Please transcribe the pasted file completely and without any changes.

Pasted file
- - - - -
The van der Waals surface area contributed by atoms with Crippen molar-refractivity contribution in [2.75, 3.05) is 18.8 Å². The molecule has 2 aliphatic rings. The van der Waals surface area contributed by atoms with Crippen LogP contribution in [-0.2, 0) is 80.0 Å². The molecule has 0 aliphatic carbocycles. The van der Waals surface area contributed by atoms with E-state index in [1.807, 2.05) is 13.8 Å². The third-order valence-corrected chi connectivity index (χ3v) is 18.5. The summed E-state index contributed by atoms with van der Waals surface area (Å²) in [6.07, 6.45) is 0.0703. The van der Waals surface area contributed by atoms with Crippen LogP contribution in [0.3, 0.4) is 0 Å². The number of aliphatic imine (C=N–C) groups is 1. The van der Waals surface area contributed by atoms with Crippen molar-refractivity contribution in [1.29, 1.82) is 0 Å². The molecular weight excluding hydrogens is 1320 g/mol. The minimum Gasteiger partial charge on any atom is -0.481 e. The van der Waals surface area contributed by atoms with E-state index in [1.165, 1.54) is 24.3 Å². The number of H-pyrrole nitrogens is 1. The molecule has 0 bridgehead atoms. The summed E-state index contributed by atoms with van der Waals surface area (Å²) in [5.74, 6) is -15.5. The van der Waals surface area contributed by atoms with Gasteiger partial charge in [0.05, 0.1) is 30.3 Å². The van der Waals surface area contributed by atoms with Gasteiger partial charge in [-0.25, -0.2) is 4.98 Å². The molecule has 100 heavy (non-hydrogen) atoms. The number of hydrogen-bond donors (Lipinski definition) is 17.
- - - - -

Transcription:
The van der Waals surface area contributed by atoms with Crippen molar-refractivity contribution in [2.75, 3.05) is 18.8 Å². The molecule has 2 aliphatic rings. The van der Waals surface area contributed by atoms with Crippen LogP contribution in [-0.2, 0) is 80.0 Å². The molecule has 0 aliphatic carbocycles. The van der Waals surface area contributed by atoms with E-state index in [1.807, 2.05) is 13.8 Å². The third-order valence-corrected chi connectivity index (χ3v) is 18.5. The summed E-state index contributed by atoms with van der Waals surface area (Å²) in [6.07, 6.45) is 0.0703. The van der Waals surface area contributed by atoms with Crippen LogP contribution in [0.3, 0.4) is 0 Å². The number of aliphatic imine (C=N–C) groups is 1. The van der Waals surface area contributed by atoms with Crippen molar-refractivity contribution in [1.29, 1.82) is 0 Å². The molecular weight excluding hydrogens is 1320 g/mol. The minimum Gasteiger partial charge on any atom is -0.481 e. The van der Waals surface area contributed by atoms with E-state index in [1.165, 1.54) is 24.3 Å². The number of H-pyrrole nitrogens is 1. The molecule has 0 bridgehead atoms. The summed E-state index contributed by atoms with van der Waals surface area (Å²) in [5.74, 6) is -15.5. The van der Waals surface area contributed by atoms with Gasteiger partial charge in [0.05, 0.1) is 30.3 Å². The van der Waals surface area contributed by atoms with Gasteiger partial charge in [-0.25, -0.2) is 4.98 Å². The molecule has 100 heavy (non-hydrogen) atoms. The number of hydrogen-bond donors (Lipinski definition) is 17.